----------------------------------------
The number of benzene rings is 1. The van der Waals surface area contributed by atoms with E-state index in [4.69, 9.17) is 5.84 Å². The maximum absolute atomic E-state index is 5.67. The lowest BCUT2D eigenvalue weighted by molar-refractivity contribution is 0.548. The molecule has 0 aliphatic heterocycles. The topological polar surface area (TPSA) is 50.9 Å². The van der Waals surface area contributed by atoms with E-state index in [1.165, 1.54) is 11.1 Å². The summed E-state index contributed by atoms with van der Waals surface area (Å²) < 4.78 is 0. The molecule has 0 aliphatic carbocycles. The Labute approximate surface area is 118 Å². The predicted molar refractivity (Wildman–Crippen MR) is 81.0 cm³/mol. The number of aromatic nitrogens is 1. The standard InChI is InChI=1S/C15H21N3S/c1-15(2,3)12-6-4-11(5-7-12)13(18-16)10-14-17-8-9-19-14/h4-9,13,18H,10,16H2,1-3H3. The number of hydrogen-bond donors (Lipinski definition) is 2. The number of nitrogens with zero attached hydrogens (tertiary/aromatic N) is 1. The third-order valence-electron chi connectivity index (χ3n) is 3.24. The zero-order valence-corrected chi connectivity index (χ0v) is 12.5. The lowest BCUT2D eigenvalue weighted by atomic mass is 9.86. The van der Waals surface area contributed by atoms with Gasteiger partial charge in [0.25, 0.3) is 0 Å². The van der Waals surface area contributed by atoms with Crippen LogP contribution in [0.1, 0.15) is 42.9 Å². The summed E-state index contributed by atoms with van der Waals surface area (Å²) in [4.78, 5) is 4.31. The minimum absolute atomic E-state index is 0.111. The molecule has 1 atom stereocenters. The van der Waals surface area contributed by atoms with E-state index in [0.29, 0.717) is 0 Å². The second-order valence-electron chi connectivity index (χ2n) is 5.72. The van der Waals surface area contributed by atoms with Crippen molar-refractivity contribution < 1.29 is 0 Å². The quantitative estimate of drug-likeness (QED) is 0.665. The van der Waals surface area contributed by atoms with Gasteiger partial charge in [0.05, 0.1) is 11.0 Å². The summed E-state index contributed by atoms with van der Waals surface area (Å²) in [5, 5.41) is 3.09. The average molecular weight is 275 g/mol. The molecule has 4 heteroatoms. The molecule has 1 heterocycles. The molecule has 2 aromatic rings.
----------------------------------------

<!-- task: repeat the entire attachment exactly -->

The number of benzene rings is 1. The van der Waals surface area contributed by atoms with E-state index in [4.69, 9.17) is 5.84 Å². The maximum absolute atomic E-state index is 5.67. The lowest BCUT2D eigenvalue weighted by molar-refractivity contribution is 0.548. The molecule has 0 aliphatic heterocycles. The topological polar surface area (TPSA) is 50.9 Å². The van der Waals surface area contributed by atoms with E-state index in [1.165, 1.54) is 11.1 Å². The summed E-state index contributed by atoms with van der Waals surface area (Å²) < 4.78 is 0. The molecule has 0 aliphatic carbocycles. The Labute approximate surface area is 118 Å². The predicted molar refractivity (Wildman–Crippen MR) is 81.0 cm³/mol. The number of aromatic nitrogens is 1. The standard InChI is InChI=1S/C15H21N3S/c1-15(2,3)12-6-4-11(5-7-12)13(18-16)10-14-17-8-9-19-14/h4-9,13,18H,10,16H2,1-3H3. The number of hydrogen-bond donors (Lipinski definition) is 2. The number of nitrogens with zero attached hydrogens (tertiary/aromatic N) is 1. The third-order valence-electron chi connectivity index (χ3n) is 3.24. The zero-order valence-corrected chi connectivity index (χ0v) is 12.5. The lowest BCUT2D eigenvalue weighted by atomic mass is 9.86. The van der Waals surface area contributed by atoms with Gasteiger partial charge in [0.25, 0.3) is 0 Å². The van der Waals surface area contributed by atoms with Crippen LogP contribution in [0.1, 0.15) is 42.9 Å². The summed E-state index contributed by atoms with van der Waals surface area (Å²) in [4.78, 5) is 4.31. The minimum absolute atomic E-state index is 0.111. The molecule has 1 atom stereocenters. The van der Waals surface area contributed by atoms with E-state index in [0.29, 0.717) is 0 Å². The second-order valence-electron chi connectivity index (χ2n) is 5.72. The van der Waals surface area contributed by atoms with Crippen molar-refractivity contribution < 1.29 is 0 Å². The quantitative estimate of drug-likeness (QED) is 0.665. The van der Waals surface area contributed by atoms with Gasteiger partial charge in [0.05, 0.1) is 11.0 Å². The summed E-state index contributed by atoms with van der Waals surface area (Å²) in [5, 5.41) is 3.09. The average molecular weight is 275 g/mol. The molecule has 4 heteroatoms. The molecule has 1 heterocycles. The molecule has 2 aromatic rings.